One child of Brighton is honoured while another one is overlooked

The Frank Bridge plaque at 7 North Road
The Frank Bridge plaque at 7 North Road

He already had his name on a bus. Now he has a shiny blue plaque on his birthplace.

He already had his name on a bus. Now he has a shiny blue plaque on his birthplace.

Frank Bridge

Frank Bridge

Frank Bridge - composer, pacifist, teacher, and mentor of Benjamin Britten - was born at 7 North Road, Brighton, in 1879.  The plaque, complete with caricature image by John Minnion, was unveiled two weeks ago. Additionally, Bridge has been flavour of the month at this year’s Brighton Festival and Fringe concerts, with numerous performances of his works.

All credit to the organisation Moot (Music of Our Time) for bringing him this overdue recognition in his home town, and for their efforts to rescue his music from neglect.

The tenth of 12 children, Bridge came from a working-class background. His father was originally a lithographer who, in middle age, changed career to become a peripatetic violin teacher and music director of the Empire Theatre music hall in New Road, where he conducted the orchestra each evening. He taught Frank the violin from the age of six; in his teens, Frank played in the orchestra under his father’s baton, helped arrange music, and even stood in when his father was absent. This gave him a very useful practical grounding - in later years, he was known as the “Ambulance Conductor”, for his willingness to deputise at short notice. Frank was educated at a school in York Place and at the excellent-sounding Brighton School of Music. At 17, he won a scholarship to the Royal College of Music.

His best-known work, the delightfully atmospheric orchestral suite “The Sea” - with its four movements depicting, in turn, a summer morning seascape, sea foam along the shore, moonlight on the sea, and finally a storm at sea - was composed at Eastbourne in 1911. This was the same town, curiously, where Claude Debussy, just six years earlier, had composed his own suite “La Mer”.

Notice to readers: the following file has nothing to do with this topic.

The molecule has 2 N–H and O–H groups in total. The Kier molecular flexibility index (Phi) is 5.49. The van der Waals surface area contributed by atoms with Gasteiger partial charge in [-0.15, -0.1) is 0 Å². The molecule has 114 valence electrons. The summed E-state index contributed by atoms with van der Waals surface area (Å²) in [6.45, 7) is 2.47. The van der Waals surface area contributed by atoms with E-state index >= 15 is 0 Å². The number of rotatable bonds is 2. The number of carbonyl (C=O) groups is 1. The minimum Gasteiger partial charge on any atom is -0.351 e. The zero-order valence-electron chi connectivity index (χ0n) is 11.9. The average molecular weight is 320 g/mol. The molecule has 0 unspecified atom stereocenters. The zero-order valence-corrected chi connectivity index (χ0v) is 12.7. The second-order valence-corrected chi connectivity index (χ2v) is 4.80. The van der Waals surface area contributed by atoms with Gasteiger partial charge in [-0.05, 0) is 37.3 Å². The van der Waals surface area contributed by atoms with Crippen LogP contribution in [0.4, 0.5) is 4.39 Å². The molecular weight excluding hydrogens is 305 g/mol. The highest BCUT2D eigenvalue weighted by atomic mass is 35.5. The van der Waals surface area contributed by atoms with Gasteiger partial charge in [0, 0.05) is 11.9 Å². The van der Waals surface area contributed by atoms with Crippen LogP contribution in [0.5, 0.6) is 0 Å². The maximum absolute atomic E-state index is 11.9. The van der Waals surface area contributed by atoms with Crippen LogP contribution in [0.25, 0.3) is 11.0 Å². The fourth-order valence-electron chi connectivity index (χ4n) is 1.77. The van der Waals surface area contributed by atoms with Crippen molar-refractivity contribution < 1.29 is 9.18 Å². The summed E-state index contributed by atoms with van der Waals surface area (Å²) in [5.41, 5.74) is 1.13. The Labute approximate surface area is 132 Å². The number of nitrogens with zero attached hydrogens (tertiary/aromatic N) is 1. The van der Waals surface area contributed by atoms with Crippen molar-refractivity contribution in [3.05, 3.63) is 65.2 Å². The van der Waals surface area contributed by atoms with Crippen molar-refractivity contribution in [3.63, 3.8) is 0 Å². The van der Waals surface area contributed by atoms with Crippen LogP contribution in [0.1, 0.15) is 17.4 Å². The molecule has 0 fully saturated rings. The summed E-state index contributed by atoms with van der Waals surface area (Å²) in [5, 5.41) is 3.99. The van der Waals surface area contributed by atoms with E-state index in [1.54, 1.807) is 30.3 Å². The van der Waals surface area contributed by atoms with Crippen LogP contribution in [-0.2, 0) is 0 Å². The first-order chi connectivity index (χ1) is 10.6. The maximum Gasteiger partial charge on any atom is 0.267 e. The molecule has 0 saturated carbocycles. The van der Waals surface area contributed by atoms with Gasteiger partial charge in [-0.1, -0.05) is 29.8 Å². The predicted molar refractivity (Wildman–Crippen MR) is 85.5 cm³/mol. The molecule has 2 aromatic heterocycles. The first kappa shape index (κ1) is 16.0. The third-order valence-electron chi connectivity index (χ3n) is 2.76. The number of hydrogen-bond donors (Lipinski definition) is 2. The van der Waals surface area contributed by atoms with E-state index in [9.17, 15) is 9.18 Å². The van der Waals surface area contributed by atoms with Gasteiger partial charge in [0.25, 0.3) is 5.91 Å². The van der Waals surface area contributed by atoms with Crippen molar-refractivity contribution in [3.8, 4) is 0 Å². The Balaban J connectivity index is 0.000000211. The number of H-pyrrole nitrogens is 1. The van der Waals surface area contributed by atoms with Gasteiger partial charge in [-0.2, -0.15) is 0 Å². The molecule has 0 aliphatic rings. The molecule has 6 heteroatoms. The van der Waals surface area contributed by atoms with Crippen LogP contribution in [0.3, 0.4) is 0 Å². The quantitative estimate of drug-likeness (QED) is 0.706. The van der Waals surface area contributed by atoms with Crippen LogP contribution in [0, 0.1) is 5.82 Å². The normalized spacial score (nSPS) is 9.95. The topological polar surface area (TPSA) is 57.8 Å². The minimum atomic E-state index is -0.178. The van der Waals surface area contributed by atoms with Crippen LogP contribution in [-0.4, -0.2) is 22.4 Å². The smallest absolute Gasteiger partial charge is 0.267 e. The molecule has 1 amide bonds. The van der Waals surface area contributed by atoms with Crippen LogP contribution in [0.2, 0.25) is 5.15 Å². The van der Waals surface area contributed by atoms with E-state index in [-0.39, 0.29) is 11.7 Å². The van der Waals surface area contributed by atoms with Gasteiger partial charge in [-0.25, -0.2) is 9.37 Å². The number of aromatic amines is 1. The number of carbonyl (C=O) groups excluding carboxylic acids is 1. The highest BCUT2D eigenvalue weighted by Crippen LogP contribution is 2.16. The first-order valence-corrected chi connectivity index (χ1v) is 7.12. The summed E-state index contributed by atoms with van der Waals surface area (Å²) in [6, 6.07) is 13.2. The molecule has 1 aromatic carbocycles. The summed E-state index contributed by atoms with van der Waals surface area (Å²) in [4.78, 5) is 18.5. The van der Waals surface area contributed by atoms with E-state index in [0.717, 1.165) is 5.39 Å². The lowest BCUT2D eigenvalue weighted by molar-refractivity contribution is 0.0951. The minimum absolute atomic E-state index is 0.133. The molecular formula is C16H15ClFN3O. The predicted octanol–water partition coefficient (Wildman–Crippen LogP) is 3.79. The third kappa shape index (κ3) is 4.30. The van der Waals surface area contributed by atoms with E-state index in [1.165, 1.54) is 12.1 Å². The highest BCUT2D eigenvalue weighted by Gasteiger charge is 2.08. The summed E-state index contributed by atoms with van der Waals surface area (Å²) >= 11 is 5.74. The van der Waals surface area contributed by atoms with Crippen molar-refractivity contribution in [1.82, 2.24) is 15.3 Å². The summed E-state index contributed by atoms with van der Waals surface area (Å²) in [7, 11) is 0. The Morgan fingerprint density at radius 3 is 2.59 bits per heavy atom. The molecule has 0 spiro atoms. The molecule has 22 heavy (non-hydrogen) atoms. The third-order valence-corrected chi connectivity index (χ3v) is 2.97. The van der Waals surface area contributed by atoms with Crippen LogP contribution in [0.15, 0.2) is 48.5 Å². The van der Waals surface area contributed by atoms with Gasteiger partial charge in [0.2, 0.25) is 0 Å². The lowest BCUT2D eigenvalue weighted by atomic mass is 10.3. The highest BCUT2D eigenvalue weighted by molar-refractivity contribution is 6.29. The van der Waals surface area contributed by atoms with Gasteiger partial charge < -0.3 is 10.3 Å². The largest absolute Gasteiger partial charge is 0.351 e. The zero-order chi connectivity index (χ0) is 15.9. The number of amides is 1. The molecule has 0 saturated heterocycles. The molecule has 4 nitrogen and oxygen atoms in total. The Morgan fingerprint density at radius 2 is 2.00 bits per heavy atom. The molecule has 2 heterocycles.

Young Britten was so “knocked sideways” when he first heard “The Sea” that he became Bridge’s one and only composition pupil. The work’s influence can be detected in Britten’s own later “Four Sea Interludes” (and the influence of Bridge’s pacifism in Britten’s own anti-war sentiments).

So there is a kind of line of marine inspiration through Bridge from Debussy to Britten. “The Sea” was most recently performed in Brighton on March 30 at the Dome by the Brighton Philharmonic Orchestra.

Other works that have had recent Brighton performances include his piano sonata, a string quartet, and works for viola and piano and for piano trio. Another, the cello sonata of 1917, is a searching work in which Bridge evolves from his pre-war English lyricism to a darker, more despairing style. It is one of his undoubted masterpieces. (If you missed the performance at St Nicholas Church, a terrific rendition by Rostropovich can be found on YouTube.) And there is still time to hear his “Three Improvisations for Left Hand” (1918), composed for a pianist who had lost his right arm in the war, to be performed at St Nicholas Church on Sunday (May 25).

Well, that’s Frank Bridge sorted.

Meanwhile, the slightly older Constance Garnett (1861-1946), the great translator of Russian classics, who did so much to bring Tolstoy, Turgenev and Dostoevsky to an English-language readership, languishes with neither a bus nor a plaque to her name.

Born at 58 Ship Street (currently an Italian restaurant), she went to school in Brighton, married in Brighton, and gave birth in Brighton (at 40 Buckingham Place) to the equally-distinguished novelist and member of the Bloomsbury Group, David Garnett (1892-1981).

Is there anyone out there willing to do for the Garnetts what Moot has done for Bridge?